Some Cape Girardeau County businesses remain open after losing sales tax licenses

Wednesday, May 2, 2012

So far this year, 20 Cape Girardeau County businesses have lost their sales tax licenses for failing to turn tax payments over to the state.

Many of the businesses listed on the Missouri Department of Revenue's "Who Is Not Paying" website are no longer operating, but some remain open.

Businesses can have their sales tax licenses revoked for failing to send sales tax collected from its customers to the Department of Revenue. A business can also lose its license for failing to send income taxes withheld on behalf of its employees to the Department of Revenue.

In several instances, local businesses that have lost their sales tax licenses have closed. Calix Coffee, Phyllis's Fashion and The Phat Cat, all on Broadway in Cape Girardeau, have closed and according to the list still owe state sales tax. Glitz N Glamour on Spanish Street and The Keg Shop on Independence Street in Cape Girardeau also closed earlier this year and are listed as owing state taxes. Mario's Pasta House in Jackson appears on the list as well. It has been closed for several months although a sign indicates it will reopen soon.

Cape Girardeau Brewing Co. LLC, which operates Buckner Brewing Co., on Main Street lost its state sales tax license March 2, according to the Missouri Department of Revenue. The company owes $35,606 in tax liens filed this year, the largest amount among local businesses listed to the state in unpaid taxes, court records show. Records don't indicate if the amount is unpaid sales tax, employee income tax or both.

The business continues to operate and its owner, Phil Brinson, did not respond to calls placed Monday and Tuesday requesting comment.

King Marine, 1225 S. Kings­highway, appears on the license revocation list as well, but owner Shawn King said he sent a money order to the Department of Revenue last week. He said the revocation was the result of a misunderstanding that has now been resolved and he continues to operate. Court records show he reportedly owed the state $1,821 in back taxes.

People may report a business still operating with a revoked sales tax license by sending an email to Their identity and email address are kept confidential.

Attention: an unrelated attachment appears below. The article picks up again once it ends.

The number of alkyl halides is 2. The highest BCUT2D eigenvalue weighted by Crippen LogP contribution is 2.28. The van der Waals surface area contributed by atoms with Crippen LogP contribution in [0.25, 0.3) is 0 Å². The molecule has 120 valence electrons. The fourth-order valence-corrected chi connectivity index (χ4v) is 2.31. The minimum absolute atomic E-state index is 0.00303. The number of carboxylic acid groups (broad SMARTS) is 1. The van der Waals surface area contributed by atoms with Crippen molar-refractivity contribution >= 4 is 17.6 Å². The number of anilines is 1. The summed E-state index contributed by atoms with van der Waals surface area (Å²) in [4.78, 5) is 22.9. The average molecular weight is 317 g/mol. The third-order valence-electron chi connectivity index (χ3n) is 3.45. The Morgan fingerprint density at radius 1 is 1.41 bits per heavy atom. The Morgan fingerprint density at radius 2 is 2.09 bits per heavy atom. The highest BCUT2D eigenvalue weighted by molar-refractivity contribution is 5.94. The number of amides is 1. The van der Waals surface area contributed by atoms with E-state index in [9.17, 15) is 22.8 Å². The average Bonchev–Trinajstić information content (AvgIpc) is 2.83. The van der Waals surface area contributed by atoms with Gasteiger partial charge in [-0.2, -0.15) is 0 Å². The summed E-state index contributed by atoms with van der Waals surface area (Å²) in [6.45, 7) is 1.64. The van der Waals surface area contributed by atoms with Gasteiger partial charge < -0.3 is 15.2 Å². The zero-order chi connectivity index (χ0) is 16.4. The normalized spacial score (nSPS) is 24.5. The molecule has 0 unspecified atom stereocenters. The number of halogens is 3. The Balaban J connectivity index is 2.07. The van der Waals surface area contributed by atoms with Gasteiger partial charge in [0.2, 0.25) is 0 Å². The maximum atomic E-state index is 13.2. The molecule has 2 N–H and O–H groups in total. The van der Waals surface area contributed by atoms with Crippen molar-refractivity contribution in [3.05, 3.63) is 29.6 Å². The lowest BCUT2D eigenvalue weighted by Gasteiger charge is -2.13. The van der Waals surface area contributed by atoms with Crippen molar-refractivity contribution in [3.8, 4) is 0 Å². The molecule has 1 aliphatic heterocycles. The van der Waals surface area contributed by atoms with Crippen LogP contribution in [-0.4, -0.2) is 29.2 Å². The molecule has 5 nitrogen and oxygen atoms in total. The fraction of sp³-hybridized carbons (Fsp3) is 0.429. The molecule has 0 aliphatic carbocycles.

"If a business has its license revoked and the department finds out a business is still operating without it, the department investigates to make sure the allegation is true," said Ted Farnen, director of communications for the Missouri Department of Revenue. Farnen said he cannot comment on any ongoing investigations.

Businesses face a civil penalty of $500 for the first day of illegal operation and $100 for each day after, up to $10,000, if found to be operating after their sales tax license has been revoked, Farnen said.

Businesses receive final notification that their sales tax license has been revoked through the mail.

"To get to the point that we revoke a license, many phone calls and written notices noting the overdue taxes have been sent to the business which owes the back taxes," Farnen said.

In order for a retail business to receive a business license from the city of Cape Girardeau, the owner must provide a copy of a Missouri retail sales license along with a business license application, customer service manager Trisha Holloway said. Any business that is selling items at retail also must submit a "no sales tax due" letter from the Department of Revenue to the city.

If a business loses its sales tax license, its city business license isn't immediately taken away. But it won't be renewed until state tax liability is paid and the business' state tax license is reinstated, said Mary Thompson with the city of Cape Girardeau's finance department. Business licenses are renewed annually in January.

Businesses operating without a city license are prosecuted through the municipal court system, she said.

The Missouri Department of Revenue's "Who Is Not Paying" website can be accessed at


Pertinent address:

Cape Girardeau, Mo.

Map of pertinent addresses

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